Laurence Crowley, who came from a patrician Dublin family of accountants, became one of the best-known business figures of his generation, firstly as a liquidator and later as a director and chairman of a raft of Irish public companies.
"His style and his smile suggest that he knows precisely where the bodies are buried," wrote Martin FitzPatrick in this newspaper 20 years ago, on the eve of Dr Crowley becoming governor of the Bank of Ireland.
"Indeed no one would dare quarrel with that perception of his role and influence over the past 40 years of building businesses, deconstructing them and mopping up after the mistakes of others."
Laurence Crowley grew up in Dublin in a family of five brothers and one sister. His older brothers, Niall and Conor, were also considerable figures in Irish business circles in the latter half of the 20th century. He attended Belvedere College and UCD, where he qualified as an accountant.
His father Vincent - who referred to himself as an "unqualified success" (never having completed his exams) - was a founder of the Dublin accountancy firm Kennedy Crowley (SKC) then later Stokes. As part of the 'Catholic establishment' they had challenged and overtaken the older and longer-established Protestant firms which dominated finance in the early days of the State.
He started in the family firm after college and soon made a name for himself as a receiver - he was the first person called in by creditors and banks when a firm was about to go bust.
It was in that capacity that he presided over the fallout from the collapse of Patrick Gallagher's building empire, and spotted the "most unusual" land deals between the colourful builder and Charles Haughey, as far back as 1982.
He was the main player after the collapse of the Creation publishing group, the spectacular demise of Pat Quinn's Kilternan Country Club, Galway Crystal and Classic Meats, among others.
It was also noted that, driving a white Mercedes, he and his team arrived in Leitrim to handle the liquidation of the McCartin brothers' pioneering agricultural enterprise there, but beat a hasty retreat when the restless locals, who depended on it for their livelihoods, let it be known that things were done differently in that part of the country.
He later became the 'go-to' man in Dublin for serious financial advice - among those who were reputed to have benefited was beef baron Larry Goodman.
His friend Joe McGowan, one half of the country's biggest construction firm Brennan and McGowan, recalled in his memoir, Clearing the Hurdles, how back in the recession of the 1980s he and his partner, Tom Brennan, "could be exposed with personal guarantees" they had given to cover company borrowings. They called in Crowley, who painstakingly got them through the crisis and advised them never to give a personal guarantee against company borrowings again.
Laurence Crowley was married to Mella Boland, a daughter of prominent diplomat Freddie Boland, and sister of the poet Eavan Boland.
The couple were avid equine enthusiasts. When her son was still a toddler she was involved in a serious riding accident and was very lucky to survive, spending the rest of her life in a wheelchair.
Crowley, who was a keen polo player himself, gave up the sport in favour of the more sedentary pastime of golf. He was a gregarious figure who enjoyed company and business gossip and was a member of the RDS and other Dublin clubs.
At the age of 52, he decided on a career change and left the family business - which had been merged into the accountancy firm KPMG - and entered the world of high finance in his own right.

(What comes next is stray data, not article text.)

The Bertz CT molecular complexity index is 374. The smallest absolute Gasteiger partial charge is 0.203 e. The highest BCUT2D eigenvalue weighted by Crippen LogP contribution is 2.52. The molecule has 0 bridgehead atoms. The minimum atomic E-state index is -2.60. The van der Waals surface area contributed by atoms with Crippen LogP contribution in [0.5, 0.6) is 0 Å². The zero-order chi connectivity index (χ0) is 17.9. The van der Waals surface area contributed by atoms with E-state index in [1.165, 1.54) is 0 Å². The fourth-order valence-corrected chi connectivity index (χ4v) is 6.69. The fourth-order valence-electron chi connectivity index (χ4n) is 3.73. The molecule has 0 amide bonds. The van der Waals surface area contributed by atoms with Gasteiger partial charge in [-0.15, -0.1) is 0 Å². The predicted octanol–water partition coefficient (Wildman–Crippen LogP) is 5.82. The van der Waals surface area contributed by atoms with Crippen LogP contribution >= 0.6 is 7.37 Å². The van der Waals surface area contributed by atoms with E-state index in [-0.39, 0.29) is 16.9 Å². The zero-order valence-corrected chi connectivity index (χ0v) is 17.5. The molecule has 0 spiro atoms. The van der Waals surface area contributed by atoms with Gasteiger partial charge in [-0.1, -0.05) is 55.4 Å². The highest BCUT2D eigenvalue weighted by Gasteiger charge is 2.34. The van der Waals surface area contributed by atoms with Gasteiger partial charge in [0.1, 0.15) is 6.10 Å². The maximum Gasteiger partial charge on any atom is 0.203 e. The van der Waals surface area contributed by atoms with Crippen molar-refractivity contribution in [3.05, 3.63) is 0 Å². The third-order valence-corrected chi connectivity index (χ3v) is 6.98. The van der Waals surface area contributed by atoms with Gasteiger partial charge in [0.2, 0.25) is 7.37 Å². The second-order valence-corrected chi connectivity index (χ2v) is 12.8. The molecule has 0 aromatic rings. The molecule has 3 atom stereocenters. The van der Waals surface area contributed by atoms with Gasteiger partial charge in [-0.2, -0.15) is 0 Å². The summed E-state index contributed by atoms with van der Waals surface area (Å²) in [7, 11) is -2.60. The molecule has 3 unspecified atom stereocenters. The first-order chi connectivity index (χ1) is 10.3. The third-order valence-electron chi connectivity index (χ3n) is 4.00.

He became a director and later chairman of the Carroll's cigarette company, where he rubbed shoulders with the likes of show jumper Eddie Macken and golfer Nick Faldo at sporting events sponsored by the company.
He was a government appointed director of Aer Lingus and Bord Gáis and he served on the boards of Elan Pharmaceuticals, Rothmans International, New Ireland Assurance, Hardwicke, Davy Stockbrokers and O'Flaherty Holdings. It didn't always go to plan, as when he became a director of the ill-fated first commercial broadcasting operator, Century Radio. Like many business figures, he was enthralled by the media but couldn't quite understand how it worked - and in this case it didn't.
He was appointed to what was archaically called 'The Court' of the Bank of Ireland (the board of directors) in 1990 and served as governor (chairman) from 2002 to 2005. His brother Niall had served in the same capacity at Allied Irish Banks, cementing the family as pillars of the Dublin financial establishment.
"When I was leaving the bank in 2005, it was operating in a very strong economic environment and there were no signs that the bank would do anything but go from strength to strength," he told the Banking Inquiry in 2015.
"If, with the benefit of hindsight, decisions taken during my time later contributed to the problems facing the bank, then this is clearly something I regret."
Through his friendship with Martin McAleese - they had worked together as young accountants - he became chairman of Mary McAleese's re-election campaign, although the position turned out to be purely honorary after she was re-appointed for a second term as President without an election.
He later served as advisor to the President's Award scheme Gaisce and was deeply involved in autism charities.
He served as the first chairman of the newly established UCD Michael Smurfit Business School in 1990 and among many honours in 2009 he was awarded an Honorary CBE by Queen Elizabeth II for his role in the Peace Process and fostering better relations between Ireland and Britain.
Dr Laurence Crowley, who lived in Glenageary, Co Dublin, died after a short illness last Wednesday, at the age of 83. His wife, Mella, died in 2016 and he is survived by their sons, Jonathan and Patrick.